I know people who have gotten cell phone records using these web sites to find out about cheating BFs and such. God luck.

Posted by: TSCGirl at September 14, 2005 08:48 PM

I think the thing that you have to think about here is what you need the records for.

For example, Are you getting the records to show an alibi? Then you just need the records of the specific day of the allegations. (Or, even narrowed down to within an hour.)

Or, by contrast, are you getting the records so you can say, "He's not stalking her, she's calling him too - it's a mutual relationship!" In which case you might want, for example, the whole month so you can show how often she is calling him over the course of a month.

I think we usually pay the by page (of records received), so the more specific you can be in narrowing it down, the better.

Now, the next thing is figuring out, once you have the carrier, how & where to serve the subpoena.

Posted by: blondie at September 14, 2005 10:19 PM

I don't know the subpoena answer, but fyi, I've gotten cell phone records of public officials and government bureaucrats MANY times under the Texas Open Records Act. Don't know what the open records standards are on that in other states.

Posted by: Scott at September 15, 2005 07:22 AM

Thanks everyone for the great tips -- exactly what I needed! This makes it official: The readers of this blog are the best and brightest people on the planet! Thank you.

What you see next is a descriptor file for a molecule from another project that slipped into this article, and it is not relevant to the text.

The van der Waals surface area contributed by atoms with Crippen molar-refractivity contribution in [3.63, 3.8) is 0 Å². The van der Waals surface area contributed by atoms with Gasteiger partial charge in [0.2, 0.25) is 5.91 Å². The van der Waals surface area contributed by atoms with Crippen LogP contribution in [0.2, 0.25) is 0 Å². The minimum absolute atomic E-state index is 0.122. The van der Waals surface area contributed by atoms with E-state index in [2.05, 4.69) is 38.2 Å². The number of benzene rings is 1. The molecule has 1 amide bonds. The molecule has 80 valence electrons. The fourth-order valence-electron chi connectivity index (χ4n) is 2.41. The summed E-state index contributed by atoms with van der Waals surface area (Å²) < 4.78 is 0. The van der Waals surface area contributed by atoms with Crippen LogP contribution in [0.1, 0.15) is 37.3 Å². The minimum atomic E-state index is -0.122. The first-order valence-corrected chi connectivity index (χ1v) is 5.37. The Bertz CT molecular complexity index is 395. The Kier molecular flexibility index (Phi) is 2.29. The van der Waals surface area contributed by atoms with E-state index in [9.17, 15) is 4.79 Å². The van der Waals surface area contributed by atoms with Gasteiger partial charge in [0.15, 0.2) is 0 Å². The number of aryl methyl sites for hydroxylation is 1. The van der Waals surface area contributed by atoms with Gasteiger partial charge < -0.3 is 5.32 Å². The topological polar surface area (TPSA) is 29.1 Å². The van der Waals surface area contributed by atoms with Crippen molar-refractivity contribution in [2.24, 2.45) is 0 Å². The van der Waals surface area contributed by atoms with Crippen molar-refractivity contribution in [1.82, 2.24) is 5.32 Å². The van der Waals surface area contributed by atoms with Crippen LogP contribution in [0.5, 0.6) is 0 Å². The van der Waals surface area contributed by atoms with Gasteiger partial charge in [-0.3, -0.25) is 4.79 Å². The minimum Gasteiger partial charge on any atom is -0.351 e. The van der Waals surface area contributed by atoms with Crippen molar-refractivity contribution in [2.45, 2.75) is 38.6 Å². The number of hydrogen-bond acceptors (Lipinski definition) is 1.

My supervisor seems to think that here in D.C. we can get records of outgoing calls for free, but have to pay for incoming calls. We only need records for, like an hour period, and we know exactly when it is, so that's good. Another project has preoccupied me the last couuple of days but I'm going to see if I can follow up on this today and get the subpoena served.

Posted by: ambimb at September 16, 2005 07:06 AM


As far as finding the responsible organization for a telephone number. is a free service that will point you in the right direction. Just enter the area code and prefix. Many times as previously stated these numbers may be ported to other providers. In this case you may want to contact a law enforcement officer in white collar crime and ask them to do it for your. There is an automated phone attendant service called (if memory serves me correct) Newstar. This service tells law enforcement who the phone is ported to. It is a free, instant service. Another solution to your problem might be to hire a reputable, private vendor (such as myself) to run these numbers for you. Usually a vender will return the results (which can include subscriber name and address, Can be reached number, start date, biling information, toll records (for outgoing calls) etc..) within 24's. I usually return my searches the same day.

Posted by: Sleuth at September 17, 2005 09:42 AM